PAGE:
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Education Secretary Pushes School Choice, Gives No Specifics

DeVos insisted that decisions on school choice must be left for states, not the federal government, to make. But she also warned states against boycotting reform

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    Education Secretary Pushes School Choice, Gives No Specifics
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    in this file photo, Betsy DeVos, President-elect Donald Trump's pick to be the next Secretary of Education, testifies during her confirmation hearing on Capitol Hill January 17, 2017 in Washington, DC.

    The Trump administration is proposing "the most ambitious expansion" of school choice in American history, Education Secretary Betsy DeVos announced Monday while giving few details on how the program would work.

    "We must offer the widest number of quality options to every family and every child," DeVos said in a speech in Indianapolis. "We stand on the verge of the most significant opportunity we have ever had to drag American education out of the Stone Age and into the future."

    DeVos gave few specifics other than to say that the state of Indiana could serve as a model. Indiana has one of America's largest and fastest-growing school voucher programs to give low-income families scholarships to help pay private school tuition.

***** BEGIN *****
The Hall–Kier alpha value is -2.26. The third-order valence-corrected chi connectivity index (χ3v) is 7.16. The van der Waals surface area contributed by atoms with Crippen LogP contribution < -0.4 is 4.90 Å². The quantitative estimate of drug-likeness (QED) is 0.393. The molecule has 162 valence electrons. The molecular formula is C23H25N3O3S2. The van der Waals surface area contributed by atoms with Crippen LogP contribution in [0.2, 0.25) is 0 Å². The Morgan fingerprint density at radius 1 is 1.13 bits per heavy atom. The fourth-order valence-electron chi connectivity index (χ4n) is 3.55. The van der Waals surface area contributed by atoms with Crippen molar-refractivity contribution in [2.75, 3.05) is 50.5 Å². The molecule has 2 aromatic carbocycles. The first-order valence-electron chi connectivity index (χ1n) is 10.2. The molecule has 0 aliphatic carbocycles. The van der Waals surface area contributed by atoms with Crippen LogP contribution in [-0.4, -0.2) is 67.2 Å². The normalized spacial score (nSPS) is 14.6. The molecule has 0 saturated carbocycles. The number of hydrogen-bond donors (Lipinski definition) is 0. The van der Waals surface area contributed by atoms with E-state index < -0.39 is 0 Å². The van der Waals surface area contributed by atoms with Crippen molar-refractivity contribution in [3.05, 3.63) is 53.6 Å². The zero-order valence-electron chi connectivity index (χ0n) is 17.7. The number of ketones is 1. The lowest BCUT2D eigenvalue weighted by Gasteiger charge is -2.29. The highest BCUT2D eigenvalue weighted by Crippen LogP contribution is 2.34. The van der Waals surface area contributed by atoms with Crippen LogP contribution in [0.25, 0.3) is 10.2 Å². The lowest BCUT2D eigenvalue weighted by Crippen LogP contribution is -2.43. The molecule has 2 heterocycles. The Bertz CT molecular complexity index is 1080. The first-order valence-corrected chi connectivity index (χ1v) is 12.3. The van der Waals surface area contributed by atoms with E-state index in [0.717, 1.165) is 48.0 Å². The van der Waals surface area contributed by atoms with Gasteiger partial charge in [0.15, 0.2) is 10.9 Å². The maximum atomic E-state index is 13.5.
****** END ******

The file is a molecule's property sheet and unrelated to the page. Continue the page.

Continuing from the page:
DeVos insisted that decisions on school choice must be left for states, not the federal government, to make. But she also warned states against boycotting reform.

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    "If a state doesn't want to participate, that would be a terrible mistake on their part. They will be hurting the children and families who can least afford it," DeVos said at an event hosted by the American Federation for Children, the school choice advocacy group she used to lead. "If politicians in a state block education choice, it means those politicians do not support equal opportunity for all kids."

    Earlier this month, President Donald Trump asked Congress to work with him on expanding charter and private school voucher programs nationwide, but he gave no specifics. School choice advocates are divided over whether to push charter schools and vouchers on the federal or state level.

    Voucher and charter school programs are facing fierce criticism from teachers unions and many Democrats, who believe they drain resources from already underfunded public schools while failing to produce clear academic gains.

    "Once again, Secretary DeVos is putting her extreme privatization agenda ahead of our students," said Washington Sen. Patty Murray, the top Democrat on the Senate Health, Education, Labor and Pensions Committee. "DeVos claims she wants to provide more choices for students and families, but in reality, voucher programs siphon taxpayer funds from public schools to unaccountable private and religious schools that often leave children worse off."